Know the term “honeymoon?” Mead played a part in this term being coined. Apparently, this honey wine was given to newlyweds. A “moon” back then meant a month later, so the couple drank mead to enhance fertility. While even the best meads don’t exactly have health benefits, it’s nice that they can at least provide superstition.
Mead only fell out of favor in the 1700s, when there was a tax law that decreased the amount of honey available. Mead didn’t start making a comeback until the 1960s in California.
What About Today? Does Anyone Actually Drink Mead Now?
What makes simple mead an appealing drink today in the United States is its storied history.
The average person knows as much that mead goes back a millennium or two based on references in Shakespeare, epic poems like “Beowulf,” the Bible, and perhaps most significantly, “Game of Thrones!”
How Can I Get Some Mead Down My Gullet?
The number of meaderies is steadily rising. Now you can try all the mead you like without the need to visit a renaissance fair. (Though, I’m seriously going to hit up Medieval Times soon… a perk of living in L.A.)
Be careful though, because mead can vary quite wildly in alcohol percent ABV compared to beer. Beer has an average alcohol content of 7%. Wine has typically around 13%. Mead ranges from 6 to 20%! Party time.
Word from the wise – not a good idea to do a keg stand with this liquid gold, or even with beer if you’re over the age of 22.
How Much Does Mead Cost?
As far as cost goes, mead does compare to beer on the current market. While high-end wines can cost upwards of hundreds or even thousands of dollars, a good mead will run you about $20 to $30.
If you’re looking to find your friendly local meadery meeting place, check out the Mead World Website.
How Is Mead Made? (Say That Five Times Fast)
Even today, mead is produced much like it had been back in the 10th century. Honey and water are combined alone with spices decided upon by the brewer.
You would think the kind of yeast used for mead would be the same as beer, but it’s actually the kind of yeast used to make wine and champagne.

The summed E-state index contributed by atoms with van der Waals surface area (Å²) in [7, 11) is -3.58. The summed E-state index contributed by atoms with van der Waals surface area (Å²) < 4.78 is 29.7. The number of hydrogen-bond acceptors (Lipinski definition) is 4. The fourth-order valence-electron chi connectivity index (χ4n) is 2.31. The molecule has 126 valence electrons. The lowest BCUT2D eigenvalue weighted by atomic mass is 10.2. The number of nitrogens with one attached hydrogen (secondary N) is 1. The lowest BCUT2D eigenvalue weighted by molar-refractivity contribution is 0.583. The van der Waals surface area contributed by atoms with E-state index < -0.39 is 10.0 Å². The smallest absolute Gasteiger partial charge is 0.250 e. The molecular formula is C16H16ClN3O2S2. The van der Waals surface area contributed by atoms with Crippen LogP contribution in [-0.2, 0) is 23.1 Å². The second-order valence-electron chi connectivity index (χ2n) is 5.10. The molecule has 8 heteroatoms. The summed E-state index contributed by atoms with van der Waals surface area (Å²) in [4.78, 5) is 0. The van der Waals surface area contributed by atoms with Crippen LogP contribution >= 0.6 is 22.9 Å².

After the honey is diluted, the mixture is known as “must.” The fruit is added to then begin fermenting with the yeast. The “must” serves as an antibacterial to prevent the mixture from spoiling.
The type of yeast, how much honey is diluted and other factors contribute to the resulting flavor and a lower or higher alcohol content.
Beer vs. Mead
Another difference from beer brewing is the amount of time mead takes to age. While beer typically takes one to two months to age, mead has more of a timeline like grape wine, which is about two to three years.
While the cost of mead depends on the cost of honey, it is as economical as beer. Fine wines have sulfites which can give people a headache. Meanwhile, mead and craft beer use organic ingredients, so your body can process it more naturally.
The business of making a niche alcoholic beverage can get tricky, however. Beer and wine are big business, and therefore have greater influence over lobbying for laws that benefit their production. Only in recent years are meaderies starting to catch on and work the magic that is profits!
Closing Time at the Mead Hall
Thank you for joining me for this meading of the minds. Mead isn’t wine, and it isn’t beer. It’s the O.G. original cold one.
So homebrewers, I hope this got you inspired enough to try it out, and if you do, please feel free to invite me to a tasting.